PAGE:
Southampton Town Councilman Chris Nuzzi was officially nominated by the Suffolk County Republican Party last week to be the party’s candidate for the Suffolk County Legislature seat currently held by Legislator Jay Schneiderman.
And Mr. Nuzzi’s colleague on the Town Board, Councilman Jim Malone, also announced last week that he will not seek reelection to a second term.
Mr. Malone said he has held off making the announcement until such a late date because he was awaiting word on another endeavor.
“I will be a candidate—but it will be a candidate for a master’s degree,” Mr. Malone said. “I found out this week, and I’m very delighted to learn that I’ve been accepted to business school in Manhattan.”
Mr. Malone would not say which school he had been accepted to but said he would be enrolling in an executive master’s degree program for public administration, economics and finance.
Mr. Malone was elected to the Town Board in 2009 after initially being nominated as the Republican Party’s candidate for supervisor, over incumbent Linda Kabot. He later accepted the nomination for Town Board instead.
Mr. Malone is a Conservative Party member and leader of the party’s Southampton Town committee, and was endorsed by the Town Republicans.
The Southampton Town Republican Party has completed its screening process, according to GOP Chairman William Wright, and held its nominating convention on Tuesday night at Villa Toscano restaurant in Hampton Bays. The party has screened at least four potential candidates for the two Town Board seats on the ballot, and two candidates for the supervisor’s seat, former Supervisor Linda Kabot and Jim Sanford.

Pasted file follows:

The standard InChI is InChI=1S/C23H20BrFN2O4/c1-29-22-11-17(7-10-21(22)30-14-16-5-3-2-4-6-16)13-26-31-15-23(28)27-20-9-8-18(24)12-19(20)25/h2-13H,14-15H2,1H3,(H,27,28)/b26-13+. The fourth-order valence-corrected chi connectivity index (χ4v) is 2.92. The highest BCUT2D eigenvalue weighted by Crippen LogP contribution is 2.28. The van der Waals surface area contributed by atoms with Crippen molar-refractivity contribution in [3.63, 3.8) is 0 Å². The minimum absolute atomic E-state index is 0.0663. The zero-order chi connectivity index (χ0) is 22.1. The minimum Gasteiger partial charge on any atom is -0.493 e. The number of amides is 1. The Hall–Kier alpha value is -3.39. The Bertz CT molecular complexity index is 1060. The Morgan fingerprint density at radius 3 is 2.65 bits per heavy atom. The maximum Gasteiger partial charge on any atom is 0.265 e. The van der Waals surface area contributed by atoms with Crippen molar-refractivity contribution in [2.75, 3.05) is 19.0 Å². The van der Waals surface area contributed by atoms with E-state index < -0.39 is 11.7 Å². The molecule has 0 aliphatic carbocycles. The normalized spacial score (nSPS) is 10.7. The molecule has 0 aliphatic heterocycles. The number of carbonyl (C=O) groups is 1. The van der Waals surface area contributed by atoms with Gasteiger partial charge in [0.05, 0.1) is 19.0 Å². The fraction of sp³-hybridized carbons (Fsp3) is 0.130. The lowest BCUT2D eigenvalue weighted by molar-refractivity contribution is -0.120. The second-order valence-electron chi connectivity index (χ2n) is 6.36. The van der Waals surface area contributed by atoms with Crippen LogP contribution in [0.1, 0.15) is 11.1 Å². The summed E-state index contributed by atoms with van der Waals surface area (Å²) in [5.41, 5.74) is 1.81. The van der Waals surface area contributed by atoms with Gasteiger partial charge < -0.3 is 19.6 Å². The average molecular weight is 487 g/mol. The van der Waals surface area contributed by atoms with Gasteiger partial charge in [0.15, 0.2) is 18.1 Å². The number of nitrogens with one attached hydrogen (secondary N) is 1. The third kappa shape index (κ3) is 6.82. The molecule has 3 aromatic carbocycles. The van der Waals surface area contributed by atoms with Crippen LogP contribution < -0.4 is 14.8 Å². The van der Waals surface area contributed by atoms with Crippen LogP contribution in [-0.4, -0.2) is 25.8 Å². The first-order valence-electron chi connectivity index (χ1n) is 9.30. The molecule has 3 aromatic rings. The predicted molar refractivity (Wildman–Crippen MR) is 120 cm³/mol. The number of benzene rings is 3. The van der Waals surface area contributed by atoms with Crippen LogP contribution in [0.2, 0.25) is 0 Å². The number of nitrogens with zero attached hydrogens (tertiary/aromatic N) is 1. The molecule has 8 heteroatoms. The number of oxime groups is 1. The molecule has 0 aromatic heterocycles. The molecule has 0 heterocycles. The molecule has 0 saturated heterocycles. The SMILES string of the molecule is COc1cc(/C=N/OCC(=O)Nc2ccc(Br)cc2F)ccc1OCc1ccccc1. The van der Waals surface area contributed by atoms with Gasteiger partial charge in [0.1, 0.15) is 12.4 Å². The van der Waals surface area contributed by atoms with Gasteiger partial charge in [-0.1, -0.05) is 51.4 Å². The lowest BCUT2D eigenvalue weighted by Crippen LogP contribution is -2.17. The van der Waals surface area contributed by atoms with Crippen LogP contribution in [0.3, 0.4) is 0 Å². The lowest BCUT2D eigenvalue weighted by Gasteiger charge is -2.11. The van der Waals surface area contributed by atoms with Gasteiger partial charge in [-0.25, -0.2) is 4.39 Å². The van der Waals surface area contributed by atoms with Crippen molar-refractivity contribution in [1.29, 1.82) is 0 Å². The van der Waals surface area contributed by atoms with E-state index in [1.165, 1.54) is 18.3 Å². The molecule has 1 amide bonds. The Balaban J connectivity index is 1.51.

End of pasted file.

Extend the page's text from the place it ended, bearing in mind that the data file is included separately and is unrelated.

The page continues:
The Town Democratic Party is still holding screenings. Deputy Supervisor Francis Zappone confirmed that he intends to seek a nomination from the Democrats for the Town Board race, joining presumed nominee Brad Bender, who narrowly lost the race for a council seat in 2011. Mr. Zappone said he has not yet screened with the committee but expects to soon.
“I have expressed interest to the Democrats,” Mr. Zappone said. “For me, there are two things. This is what I’ve been doing for four years—I’m deeply involved in local government, and it’s good work. And, for me, most importantly, I’m a Southampton guy for over 50 years now. I see this as a great opportunity to give something significant back to the community.”
Mr. Zappone has been the deputy to Supervisor Anna Throne-Holst since she was elected in 2009, though he has declined to be paid the position’s $30,000 annual salary. Ms. Throne-Holst is seeking reelection.
Mr. Nuzzi, meanwhile, now will be able to officially begin his campaign against Mr. Schneiderman. Mr. Nuzzi will complete his second four-year term on the Southampton Town Board at the end of this year and is prevented from seeking reelection by term limits. He announced last month that he would seek the nomination for the legislature race.
Mr. Schneiderman has been a county legislator since 2003. He was initially elected as a Republican, the party under which he had also been elected to two terms as East Hampton Town supervisor, but switched his party affiliation in 2008 to the Independence Party. He is seeking reelection to his sixth term on the board, which would be the last term he is eligible for under county term limits.